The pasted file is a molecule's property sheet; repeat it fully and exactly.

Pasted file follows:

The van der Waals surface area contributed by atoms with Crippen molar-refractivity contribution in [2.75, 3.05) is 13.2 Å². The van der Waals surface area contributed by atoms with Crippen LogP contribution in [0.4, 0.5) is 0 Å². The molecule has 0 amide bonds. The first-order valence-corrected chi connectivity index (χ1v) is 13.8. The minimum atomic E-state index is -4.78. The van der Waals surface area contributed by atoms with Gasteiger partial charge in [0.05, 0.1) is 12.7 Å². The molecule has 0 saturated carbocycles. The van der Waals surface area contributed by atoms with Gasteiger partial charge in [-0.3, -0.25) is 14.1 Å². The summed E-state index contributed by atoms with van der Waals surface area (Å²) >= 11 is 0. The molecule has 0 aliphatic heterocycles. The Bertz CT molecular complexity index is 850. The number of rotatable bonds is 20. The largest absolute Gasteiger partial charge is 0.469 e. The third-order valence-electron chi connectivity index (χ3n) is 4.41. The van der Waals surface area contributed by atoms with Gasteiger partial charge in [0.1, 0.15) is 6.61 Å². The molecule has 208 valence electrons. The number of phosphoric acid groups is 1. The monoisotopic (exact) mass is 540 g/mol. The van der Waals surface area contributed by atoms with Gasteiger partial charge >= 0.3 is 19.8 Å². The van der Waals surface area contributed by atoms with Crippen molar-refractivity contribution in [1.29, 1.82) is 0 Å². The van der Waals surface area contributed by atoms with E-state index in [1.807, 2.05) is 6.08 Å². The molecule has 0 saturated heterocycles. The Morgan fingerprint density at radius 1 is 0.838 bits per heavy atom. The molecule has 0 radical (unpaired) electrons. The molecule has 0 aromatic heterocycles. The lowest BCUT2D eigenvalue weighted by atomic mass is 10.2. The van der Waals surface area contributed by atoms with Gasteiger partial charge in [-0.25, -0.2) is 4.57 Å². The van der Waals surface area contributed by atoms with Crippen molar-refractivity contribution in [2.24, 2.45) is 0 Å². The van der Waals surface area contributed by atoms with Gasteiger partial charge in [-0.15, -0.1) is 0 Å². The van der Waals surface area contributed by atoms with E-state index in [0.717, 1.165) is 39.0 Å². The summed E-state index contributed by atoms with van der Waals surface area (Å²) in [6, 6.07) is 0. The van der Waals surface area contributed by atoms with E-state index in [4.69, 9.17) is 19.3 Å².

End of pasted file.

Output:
The van der Waals surface area contributed by atoms with Crippen molar-refractivity contribution in [2.75, 3.05) is 13.2 Å². The van der Waals surface area contributed by atoms with Crippen LogP contribution in [0.4, 0.5) is 0 Å². The molecule has 0 amide bonds. The first-order valence-corrected chi connectivity index (χ1v) is 13.8. The minimum atomic E-state index is -4.78. The van der Waals surface area contributed by atoms with Gasteiger partial charge in [0.05, 0.1) is 12.7 Å². The molecule has 0 saturated carbocycles. The van der Waals surface area contributed by atoms with Gasteiger partial charge in [-0.3, -0.25) is 14.1 Å². The summed E-state index contributed by atoms with van der Waals surface area (Å²) >= 11 is 0. The molecule has 0 aliphatic heterocycles. The Bertz CT molecular complexity index is 850. The number of rotatable bonds is 20. The largest absolute Gasteiger partial charge is 0.469 e. The third-order valence-electron chi connectivity index (χ3n) is 4.41. The van der Waals surface area contributed by atoms with Gasteiger partial charge in [0.1, 0.15) is 6.61 Å². The molecule has 208 valence electrons. The number of phosphoric acid groups is 1. The monoisotopic (exact) mass is 540 g/mol. The van der Waals surface area contributed by atoms with Gasteiger partial charge >= 0.3 is 19.8 Å². The van der Waals surface area contributed by atoms with Crippen molar-refractivity contribution in [1.29, 1.82) is 0 Å². The van der Waals surface area contributed by atoms with E-state index in [1.807, 2.05) is 6.08 Å². The molecule has 0 saturated heterocycles. The Morgan fingerprint density at radius 1 is 0.838 bits per heavy atom. The molecule has 0 radical (unpaired) electrons. The molecule has 0 aromatic heterocycles. The lowest BCUT2D eigenvalue weighted by atomic mass is 10.2. The van der Waals surface area contributed by atoms with Gasteiger partial charge in [-0.25, -0.2) is 4.57 Å². The van der Waals surface area contributed by atoms with Crippen molar-refractivity contribution in [2.24, 2.45) is 0 Å². The van der Waals surface area contributed by atoms with Gasteiger partial charge in [-0.15, -0.1) is 0 Å². The van der Waals surface area contributed by atoms with E-state index in [0.717, 1.165) is 39.0 Å². The summed E-state index contributed by atoms with van der Waals surface area (Å²) in [6, 6.07) is 0. The van der Waals surface area contributed by atoms with E-state index in [4.69, 9.17) is 19.3 Å².